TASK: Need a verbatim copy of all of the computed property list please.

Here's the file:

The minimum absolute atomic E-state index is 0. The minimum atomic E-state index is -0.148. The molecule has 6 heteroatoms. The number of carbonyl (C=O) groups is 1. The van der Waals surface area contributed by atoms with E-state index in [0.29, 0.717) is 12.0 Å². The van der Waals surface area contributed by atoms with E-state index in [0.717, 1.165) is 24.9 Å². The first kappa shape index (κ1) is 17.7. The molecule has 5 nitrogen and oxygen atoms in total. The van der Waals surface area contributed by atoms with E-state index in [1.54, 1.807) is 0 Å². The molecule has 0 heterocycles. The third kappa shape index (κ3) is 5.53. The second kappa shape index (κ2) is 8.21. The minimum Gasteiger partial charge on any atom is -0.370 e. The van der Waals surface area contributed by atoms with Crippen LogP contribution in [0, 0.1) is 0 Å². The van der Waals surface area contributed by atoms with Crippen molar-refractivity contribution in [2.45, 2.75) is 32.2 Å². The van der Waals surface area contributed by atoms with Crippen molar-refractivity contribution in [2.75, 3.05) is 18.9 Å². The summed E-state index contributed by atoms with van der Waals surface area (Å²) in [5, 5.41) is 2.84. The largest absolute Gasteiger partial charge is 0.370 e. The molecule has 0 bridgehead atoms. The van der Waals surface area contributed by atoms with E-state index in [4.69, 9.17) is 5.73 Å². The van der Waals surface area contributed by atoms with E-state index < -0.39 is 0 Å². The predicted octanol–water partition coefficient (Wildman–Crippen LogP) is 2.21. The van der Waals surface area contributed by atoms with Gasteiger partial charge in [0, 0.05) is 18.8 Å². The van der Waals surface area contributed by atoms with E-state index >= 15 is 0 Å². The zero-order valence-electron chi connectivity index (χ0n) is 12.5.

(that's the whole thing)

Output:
The minimum absolute atomic E-state index is 0. The minimum atomic E-state index is -0.148. The molecule has 6 heteroatoms. The number of carbonyl (C=O) groups is 1. The van der Waals surface area contributed by atoms with E-state index in [0.29, 0.717) is 12.0 Å². The van der Waals surface area contributed by atoms with E-state index in [0.717, 1.165) is 24.9 Å². The first kappa shape index (κ1) is 17.7. The molecule has 5 nitrogen and oxygen atoms in total. The van der Waals surface area contributed by atoms with E-state index in [1.54, 1.807) is 0 Å². The molecule has 0 heterocycles. The third kappa shape index (κ3) is 5.53. The second kappa shape index (κ2) is 8.21. The minimum Gasteiger partial charge on any atom is -0.370 e. The van der Waals surface area contributed by atoms with Crippen LogP contribution in [0, 0.1) is 0 Å². The van der Waals surface area contributed by atoms with Crippen molar-refractivity contribution in [2.45, 2.75) is 32.2 Å². The van der Waals surface area contributed by atoms with Crippen molar-refractivity contribution in [2.75, 3.05) is 18.9 Å². The summed E-state index contributed by atoms with van der Waals surface area (Å²) in [5, 5.41) is 2.84. The largest absolute Gasteiger partial charge is 0.370 e. The molecule has 0 bridgehead atoms. The van der Waals surface area contributed by atoms with E-state index in [4.69, 9.17) is 5.73 Å². The van der Waals surface area contributed by atoms with E-state index < -0.39 is 0 Å². The predicted octanol–water partition coefficient (Wildman–Crippen LogP) is 2.21. The van der Waals surface area contributed by atoms with Gasteiger partial charge in [0, 0.05) is 18.8 Å². The van der Waals surface area contributed by atoms with E-state index >= 15 is 0 Å². The zero-order valence-electron chi connectivity index (χ0n) is 12.5.